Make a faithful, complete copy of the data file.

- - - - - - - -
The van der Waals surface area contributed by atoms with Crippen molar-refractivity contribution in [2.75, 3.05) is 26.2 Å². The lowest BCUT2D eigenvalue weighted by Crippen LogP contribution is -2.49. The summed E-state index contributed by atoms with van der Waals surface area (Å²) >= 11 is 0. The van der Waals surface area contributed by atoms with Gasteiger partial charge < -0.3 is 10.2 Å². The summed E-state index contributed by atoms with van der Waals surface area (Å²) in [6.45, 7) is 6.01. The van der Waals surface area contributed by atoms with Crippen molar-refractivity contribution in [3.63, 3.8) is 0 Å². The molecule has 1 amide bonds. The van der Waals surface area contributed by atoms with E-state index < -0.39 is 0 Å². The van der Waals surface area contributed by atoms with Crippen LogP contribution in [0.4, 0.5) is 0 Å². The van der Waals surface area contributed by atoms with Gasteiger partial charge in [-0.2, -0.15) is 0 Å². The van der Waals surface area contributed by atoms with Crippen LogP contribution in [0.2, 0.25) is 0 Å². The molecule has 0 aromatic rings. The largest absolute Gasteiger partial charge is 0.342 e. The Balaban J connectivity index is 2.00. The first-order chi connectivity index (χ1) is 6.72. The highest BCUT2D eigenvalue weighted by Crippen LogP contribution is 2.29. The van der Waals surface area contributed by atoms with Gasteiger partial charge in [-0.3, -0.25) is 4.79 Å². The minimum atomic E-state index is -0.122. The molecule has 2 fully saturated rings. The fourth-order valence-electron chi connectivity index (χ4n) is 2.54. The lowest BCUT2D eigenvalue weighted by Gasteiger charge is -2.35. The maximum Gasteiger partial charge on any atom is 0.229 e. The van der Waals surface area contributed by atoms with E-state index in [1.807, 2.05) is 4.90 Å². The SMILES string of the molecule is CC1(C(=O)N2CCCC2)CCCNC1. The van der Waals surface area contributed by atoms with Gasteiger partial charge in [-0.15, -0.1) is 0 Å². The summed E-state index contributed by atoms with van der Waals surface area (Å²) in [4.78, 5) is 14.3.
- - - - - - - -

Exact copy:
The van der Waals surface area contributed by atoms with Crippen molar-refractivity contribution in [2.75, 3.05) is 26.2 Å². The lowest BCUT2D eigenvalue weighted by Crippen LogP contribution is -2.49. The summed E-state index contributed by atoms with van der Waals surface area (Å²) >= 11 is 0. The van der Waals surface area contributed by atoms with Gasteiger partial charge < -0.3 is 10.2 Å². The summed E-state index contributed by atoms with van der Waals surface area (Å²) in [6.45, 7) is 6.01. The van der Waals surface area contributed by atoms with Crippen molar-refractivity contribution in [3.63, 3.8) is 0 Å². The molecule has 1 amide bonds. The van der Waals surface area contributed by atoms with E-state index < -0.39 is 0 Å². The van der Waals surface area contributed by atoms with Crippen LogP contribution in [0.4, 0.5) is 0 Å². The van der Waals surface area contributed by atoms with Gasteiger partial charge in [-0.2, -0.15) is 0 Å². The van der Waals surface area contributed by atoms with Crippen LogP contribution in [0.2, 0.25) is 0 Å². The molecule has 0 aromatic rings. The largest absolute Gasteiger partial charge is 0.342 e. The Balaban J connectivity index is 2.00. The first-order chi connectivity index (χ1) is 6.72. The highest BCUT2D eigenvalue weighted by Crippen LogP contribution is 2.29. The van der Waals surface area contributed by atoms with Gasteiger partial charge in [-0.3, -0.25) is 4.79 Å². The minimum atomic E-state index is -0.122. The molecule has 2 fully saturated rings. The fourth-order valence-electron chi connectivity index (χ4n) is 2.54. The lowest BCUT2D eigenvalue weighted by Gasteiger charge is -2.35. The maximum Gasteiger partial charge on any atom is 0.229 e. The van der Waals surface area contributed by atoms with E-state index in [1.807, 2.05) is 4.90 Å². The SMILES string of the molecule is CC1(C(=O)N2CCCC2)CCCNC1. The van der Waals surface area contributed by atoms with Gasteiger partial charge in [-0.15, -0.1) is 0 Å². The summed E-state index contributed by atoms with van der Waals surface area (Å²) in [4.78, 5) is 14.3.